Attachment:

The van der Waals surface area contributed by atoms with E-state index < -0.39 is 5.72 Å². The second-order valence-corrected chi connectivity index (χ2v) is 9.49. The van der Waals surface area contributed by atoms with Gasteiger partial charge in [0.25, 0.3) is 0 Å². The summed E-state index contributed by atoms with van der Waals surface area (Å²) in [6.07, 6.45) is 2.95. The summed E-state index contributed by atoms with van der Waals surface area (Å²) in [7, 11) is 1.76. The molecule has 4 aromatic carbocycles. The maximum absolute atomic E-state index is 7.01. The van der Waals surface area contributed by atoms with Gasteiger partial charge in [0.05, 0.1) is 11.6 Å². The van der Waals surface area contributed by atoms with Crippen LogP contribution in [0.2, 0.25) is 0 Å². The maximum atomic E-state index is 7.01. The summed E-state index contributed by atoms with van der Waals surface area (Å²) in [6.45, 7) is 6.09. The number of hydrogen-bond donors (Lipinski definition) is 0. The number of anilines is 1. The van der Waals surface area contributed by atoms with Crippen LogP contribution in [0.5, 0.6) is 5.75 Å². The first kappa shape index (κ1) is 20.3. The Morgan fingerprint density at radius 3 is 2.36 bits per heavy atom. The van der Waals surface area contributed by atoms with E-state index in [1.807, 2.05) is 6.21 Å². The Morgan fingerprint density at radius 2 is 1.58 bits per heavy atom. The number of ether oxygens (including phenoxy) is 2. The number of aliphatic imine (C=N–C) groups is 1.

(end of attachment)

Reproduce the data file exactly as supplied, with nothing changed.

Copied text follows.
The van der Waals surface area contributed by atoms with E-state index < -0.39 is 5.72 Å². The second-order valence-corrected chi connectivity index (χ2v) is 9.49. The van der Waals surface area contributed by atoms with Gasteiger partial charge in [0.25, 0.3) is 0 Å². The summed E-state index contributed by atoms with van der Waals surface area (Å²) in [6.07, 6.45) is 2.95. The summed E-state index contributed by atoms with van der Waals surface area (Å²) in [7, 11) is 1.76. The molecule has 4 aromatic carbocycles. The maximum absolute atomic E-state index is 7.01. The van der Waals surface area contributed by atoms with Gasteiger partial charge in [0.05, 0.1) is 11.6 Å². The van der Waals surface area contributed by atoms with Crippen LogP contribution in [0.2, 0.25) is 0 Å². The maximum atomic E-state index is 7.01. The summed E-state index contributed by atoms with van der Waals surface area (Å²) in [6.45, 7) is 6.09. The number of hydrogen-bond donors (Lipinski definition) is 0. The number of anilines is 1. The van der Waals surface area contributed by atoms with Crippen LogP contribution in [0.5, 0.6) is 5.75 Å². The first kappa shape index (κ1) is 20.3. The Morgan fingerprint density at radius 3 is 2.36 bits per heavy atom. The van der Waals surface area contributed by atoms with E-state index in [1.807, 2.05) is 6.21 Å². The Morgan fingerprint density at radius 2 is 1.58 bits per heavy atom. The number of ether oxygens (including phenoxy) is 2. The number of aliphatic imine (C=N–C) groups is 1.